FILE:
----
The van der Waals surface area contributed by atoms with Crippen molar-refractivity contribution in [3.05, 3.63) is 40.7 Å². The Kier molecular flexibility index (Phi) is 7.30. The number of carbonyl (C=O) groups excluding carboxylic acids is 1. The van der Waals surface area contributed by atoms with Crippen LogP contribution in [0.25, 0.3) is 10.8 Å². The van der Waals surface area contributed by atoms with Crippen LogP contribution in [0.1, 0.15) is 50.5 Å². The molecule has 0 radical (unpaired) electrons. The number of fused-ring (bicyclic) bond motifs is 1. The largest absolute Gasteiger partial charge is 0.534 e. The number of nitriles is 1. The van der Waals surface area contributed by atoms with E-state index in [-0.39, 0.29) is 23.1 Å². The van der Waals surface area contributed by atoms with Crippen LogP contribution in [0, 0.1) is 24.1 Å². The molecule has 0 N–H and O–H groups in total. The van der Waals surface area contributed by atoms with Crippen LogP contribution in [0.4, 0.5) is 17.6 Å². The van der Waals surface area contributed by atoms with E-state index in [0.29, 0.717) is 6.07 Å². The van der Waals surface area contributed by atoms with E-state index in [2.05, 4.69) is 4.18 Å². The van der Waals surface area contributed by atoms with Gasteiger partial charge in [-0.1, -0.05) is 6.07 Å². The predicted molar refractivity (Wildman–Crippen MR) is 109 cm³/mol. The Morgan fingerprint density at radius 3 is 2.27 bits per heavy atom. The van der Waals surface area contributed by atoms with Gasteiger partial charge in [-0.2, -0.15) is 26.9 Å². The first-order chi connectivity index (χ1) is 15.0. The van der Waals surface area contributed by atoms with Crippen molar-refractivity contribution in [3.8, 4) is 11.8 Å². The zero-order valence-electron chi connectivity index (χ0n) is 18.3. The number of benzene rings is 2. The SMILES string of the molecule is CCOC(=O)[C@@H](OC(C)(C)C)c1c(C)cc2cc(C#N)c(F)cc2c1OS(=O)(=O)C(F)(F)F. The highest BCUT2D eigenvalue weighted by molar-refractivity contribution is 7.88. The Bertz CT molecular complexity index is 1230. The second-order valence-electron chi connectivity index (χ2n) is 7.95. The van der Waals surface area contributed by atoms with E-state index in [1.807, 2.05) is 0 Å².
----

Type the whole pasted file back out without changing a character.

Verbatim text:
The van der Waals surface area contributed by atoms with Crippen molar-refractivity contribution in [3.05, 3.63) is 40.7 Å². The Kier molecular flexibility index (Phi) is 7.30. The number of carbonyl (C=O) groups excluding carboxylic acids is 1. The van der Waals surface area contributed by atoms with Crippen LogP contribution in [0.25, 0.3) is 10.8 Å². The van der Waals surface area contributed by atoms with Crippen LogP contribution in [0.1, 0.15) is 50.5 Å². The molecule has 0 radical (unpaired) electrons. The number of fused-ring (bicyclic) bond motifs is 1. The largest absolute Gasteiger partial charge is 0.534 e. The number of nitriles is 1. The van der Waals surface area contributed by atoms with E-state index in [-0.39, 0.29) is 23.1 Å². The van der Waals surface area contributed by atoms with Crippen LogP contribution in [0, 0.1) is 24.1 Å². The molecule has 0 N–H and O–H groups in total. The van der Waals surface area contributed by atoms with Crippen LogP contribution in [0.4, 0.5) is 17.6 Å². The van der Waals surface area contributed by atoms with E-state index in [0.29, 0.717) is 6.07 Å². The van der Waals surface area contributed by atoms with E-state index in [2.05, 4.69) is 4.18 Å². The van der Waals surface area contributed by atoms with Gasteiger partial charge in [-0.1, -0.05) is 6.07 Å². The predicted molar refractivity (Wildman–Crippen MR) is 109 cm³/mol. The Morgan fingerprint density at radius 3 is 2.27 bits per heavy atom. The van der Waals surface area contributed by atoms with Gasteiger partial charge in [-0.2, -0.15) is 26.9 Å². The first-order chi connectivity index (χ1) is 15.0. The van der Waals surface area contributed by atoms with Crippen molar-refractivity contribution in [3.8, 4) is 11.8 Å². The zero-order valence-electron chi connectivity index (χ0n) is 18.3. The number of benzene rings is 2. The SMILES string of the molecule is CCOC(=O)[C@@H](OC(C)(C)C)c1c(C)cc2cc(C#N)c(F)cc2c1OS(=O)(=O)C(F)(F)F. The highest BCUT2D eigenvalue weighted by molar-refractivity contribution is 7.88. The Bertz CT molecular complexity index is 1230. The second-order valence-electron chi connectivity index (χ2n) is 7.95. The van der Waals surface area contributed by atoms with E-state index in [1.807, 2.05) is 0 Å².